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Getting There - Aneel's Travelogue

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Sea Fort Helsinki, Finland, Saturday, 29 June 2013 6:39am

Today's plan was to get on a ferry and head out to the Suomenlinna, the sea fort that made Helsinki prosper. The fort was built while Finland was under Swedish control, and consists of a set of bastions on the various islands of a small archipelago. There were enough soldiers and workers here to make it the second largest city in Finland during its construction (which took 40 years). It was called the "Gibraltar of the North", and was considered to be impossible to capture.

Unfortunately, when that actually got tested during the 1808 Russian invasion, the fortress surrendered almost without a fight. The Russians held it (and the rest of Finland) for over a hundred years, though a combined British and French fleet bombarded it into submission and then sailed off, uninterested in actually capturing it.

Today, it's mostly a collection of museums (I visited the history museum and the military museum, as well as the submarine they have on display) and had a look at the bastions and the dry dock. There were some good interactive displays, and a video that used multiple projectors to describe the history of the fort.

Back on the mainland, I visited the Helsinki Art Museum, which has more contemporary art (generally on a smaller scale than the stuff at Kiasma). There's a show on right now by a Russian group called AES+F that focuses on images of children turning into dinosaurs and/or killing each other, which had some interesting pieces. The same group did a video installation consisting of three groups of three screens being simultaneously projected with an eerie piece called "The Feast of Trimalchio", an adaptation of Petronius's "Satyricon". The technique used a lot of composited loops of video to create repetitive motion that looked subtly wrong as you watched it. Each set of three screens had a theme. Sometimes the three would be showing the same scene, but then each set would go off into its own narrative again.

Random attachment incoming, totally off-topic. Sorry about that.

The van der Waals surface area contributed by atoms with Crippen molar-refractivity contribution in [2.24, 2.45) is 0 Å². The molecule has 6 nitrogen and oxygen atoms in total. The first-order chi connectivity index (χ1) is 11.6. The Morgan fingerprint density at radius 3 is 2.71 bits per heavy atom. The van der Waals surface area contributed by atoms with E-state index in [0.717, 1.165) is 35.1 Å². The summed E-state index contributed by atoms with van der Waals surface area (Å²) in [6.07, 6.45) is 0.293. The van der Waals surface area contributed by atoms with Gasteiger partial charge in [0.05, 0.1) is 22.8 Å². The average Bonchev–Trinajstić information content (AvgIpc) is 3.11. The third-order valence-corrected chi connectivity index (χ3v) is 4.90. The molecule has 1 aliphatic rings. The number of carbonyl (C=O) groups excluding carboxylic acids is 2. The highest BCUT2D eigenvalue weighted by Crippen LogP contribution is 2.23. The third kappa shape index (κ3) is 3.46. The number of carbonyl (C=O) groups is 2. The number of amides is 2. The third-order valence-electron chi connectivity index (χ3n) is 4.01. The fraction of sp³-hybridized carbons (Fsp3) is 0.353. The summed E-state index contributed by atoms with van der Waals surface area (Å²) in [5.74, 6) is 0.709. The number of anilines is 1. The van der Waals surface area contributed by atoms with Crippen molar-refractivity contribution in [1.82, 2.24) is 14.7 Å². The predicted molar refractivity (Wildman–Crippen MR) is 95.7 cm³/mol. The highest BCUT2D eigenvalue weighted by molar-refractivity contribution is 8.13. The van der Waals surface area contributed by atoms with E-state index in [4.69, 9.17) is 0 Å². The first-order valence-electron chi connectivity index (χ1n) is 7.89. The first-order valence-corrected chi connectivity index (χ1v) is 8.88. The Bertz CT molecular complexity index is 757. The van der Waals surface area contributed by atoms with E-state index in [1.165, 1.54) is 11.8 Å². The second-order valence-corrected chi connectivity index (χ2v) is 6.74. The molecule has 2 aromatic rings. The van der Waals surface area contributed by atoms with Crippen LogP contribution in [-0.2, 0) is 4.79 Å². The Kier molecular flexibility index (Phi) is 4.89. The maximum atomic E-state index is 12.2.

Unfortunately, Mo and Oliver have come down with something, but the rest of us had one last dinner together at a tractor-themed restaurant. When Tinny told me that, I was confused, because "Traktir" is a common Russian restaurant theme, involving servers in peasant garb and rustic furniture and game-heavy food. But this place actually had tractors parked around the restaurant. My dessert was country cheese in cream, with cloudberry jam, which was pretty delicious.

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